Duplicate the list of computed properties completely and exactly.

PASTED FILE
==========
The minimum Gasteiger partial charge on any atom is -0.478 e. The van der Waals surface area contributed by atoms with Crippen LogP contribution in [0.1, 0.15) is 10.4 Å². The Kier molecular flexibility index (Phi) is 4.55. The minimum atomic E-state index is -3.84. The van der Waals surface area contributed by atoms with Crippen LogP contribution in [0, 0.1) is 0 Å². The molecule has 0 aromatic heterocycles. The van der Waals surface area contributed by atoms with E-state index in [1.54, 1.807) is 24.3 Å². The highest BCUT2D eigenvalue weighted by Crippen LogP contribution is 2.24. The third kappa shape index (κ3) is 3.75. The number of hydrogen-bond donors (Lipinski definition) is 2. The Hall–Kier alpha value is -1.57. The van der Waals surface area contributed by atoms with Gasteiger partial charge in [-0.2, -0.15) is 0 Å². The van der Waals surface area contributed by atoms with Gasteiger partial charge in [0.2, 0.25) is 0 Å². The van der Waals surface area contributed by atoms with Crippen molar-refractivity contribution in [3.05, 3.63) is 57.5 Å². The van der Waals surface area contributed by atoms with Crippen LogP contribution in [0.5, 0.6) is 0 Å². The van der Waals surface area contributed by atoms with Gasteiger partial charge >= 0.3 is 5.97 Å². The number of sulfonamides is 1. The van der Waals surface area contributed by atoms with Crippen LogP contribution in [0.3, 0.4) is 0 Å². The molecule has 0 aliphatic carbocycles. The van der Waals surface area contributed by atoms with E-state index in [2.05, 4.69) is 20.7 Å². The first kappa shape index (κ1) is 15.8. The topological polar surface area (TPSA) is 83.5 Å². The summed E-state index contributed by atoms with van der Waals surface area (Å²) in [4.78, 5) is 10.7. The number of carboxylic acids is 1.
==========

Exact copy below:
The minimum Gasteiger partial charge on any atom is -0.478 e. The van der Waals surface area contributed by atoms with Crippen LogP contribution in [0.1, 0.15) is 10.4 Å². The Kier molecular flexibility index (Phi) is 4.55. The minimum atomic E-state index is -3.84. The van der Waals surface area contributed by atoms with Crippen LogP contribution in [0, 0.1) is 0 Å². The molecule has 0 aromatic heterocycles. The van der Waals surface area contributed by atoms with E-state index in [1.54, 1.807) is 24.3 Å². The highest BCUT2D eigenvalue weighted by Crippen LogP contribution is 2.24. The third kappa shape index (κ3) is 3.75. The number of hydrogen-bond donors (Lipinski definition) is 2. The Hall–Kier alpha value is -1.57. The van der Waals surface area contributed by atoms with Gasteiger partial charge in [-0.2, -0.15) is 0 Å². The van der Waals surface area contributed by atoms with Gasteiger partial charge in [0.2, 0.25) is 0 Å². The van der Waals surface area contributed by atoms with Crippen molar-refractivity contribution in [3.05, 3.63) is 57.5 Å². The van der Waals surface area contributed by atoms with Crippen LogP contribution in [0.5, 0.6) is 0 Å². The van der Waals surface area contributed by atoms with Gasteiger partial charge >= 0.3 is 5.97 Å². The number of sulfonamides is 1. The van der Waals surface area contributed by atoms with Crippen LogP contribution in [0.3, 0.4) is 0 Å². The molecule has 0 aliphatic carbocycles. The van der Waals surface area contributed by atoms with E-state index in [2.05, 4.69) is 20.7 Å². The first kappa shape index (κ1) is 15.8. The topological polar surface area (TPSA) is 83.5 Å². The summed E-state index contributed by atoms with van der Waals surface area (Å²) in [4.78, 5) is 10.7. The number of carboxylic acids is 1.